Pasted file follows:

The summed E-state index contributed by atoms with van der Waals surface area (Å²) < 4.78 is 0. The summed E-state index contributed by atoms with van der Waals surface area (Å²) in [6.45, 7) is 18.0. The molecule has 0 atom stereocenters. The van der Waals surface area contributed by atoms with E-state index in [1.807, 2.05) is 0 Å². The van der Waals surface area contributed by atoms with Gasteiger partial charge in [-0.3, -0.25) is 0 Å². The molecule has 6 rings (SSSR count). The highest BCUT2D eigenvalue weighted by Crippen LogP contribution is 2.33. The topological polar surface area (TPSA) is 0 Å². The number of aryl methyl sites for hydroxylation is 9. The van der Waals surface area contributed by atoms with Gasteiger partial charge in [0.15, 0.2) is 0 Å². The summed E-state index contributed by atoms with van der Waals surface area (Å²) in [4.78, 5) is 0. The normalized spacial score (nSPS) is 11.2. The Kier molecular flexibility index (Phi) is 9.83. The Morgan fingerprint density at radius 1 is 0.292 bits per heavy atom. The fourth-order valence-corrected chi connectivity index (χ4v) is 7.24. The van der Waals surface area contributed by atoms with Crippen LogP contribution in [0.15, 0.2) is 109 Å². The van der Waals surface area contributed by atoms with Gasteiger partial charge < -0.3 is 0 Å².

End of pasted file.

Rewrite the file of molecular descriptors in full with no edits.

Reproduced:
The summed E-state index contributed by atoms with van der Waals surface area (Å²) < 4.78 is 0. The summed E-state index contributed by atoms with van der Waals surface area (Å²) in [6.45, 7) is 18.0. The molecule has 0 atom stereocenters. The van der Waals surface area contributed by atoms with E-state index in [1.807, 2.05) is 0 Å². The van der Waals surface area contributed by atoms with Gasteiger partial charge in [-0.3, -0.25) is 0 Å². The molecule has 6 rings (SSSR count). The highest BCUT2D eigenvalue weighted by Crippen LogP contribution is 2.33. The topological polar surface area (TPSA) is 0 Å². The number of aryl methyl sites for hydroxylation is 9. The van der Waals surface area contributed by atoms with Gasteiger partial charge in [0.15, 0.2) is 0 Å². The summed E-state index contributed by atoms with van der Waals surface area (Å²) in [4.78, 5) is 0. The normalized spacial score (nSPS) is 11.2. The Kier molecular flexibility index (Phi) is 9.83. The Morgan fingerprint density at radius 1 is 0.292 bits per heavy atom. The fourth-order valence-corrected chi connectivity index (χ4v) is 7.24. The van der Waals surface area contributed by atoms with Crippen LogP contribution in [0.15, 0.2) is 109 Å². The van der Waals surface area contributed by atoms with Gasteiger partial charge < -0.3 is 0 Å².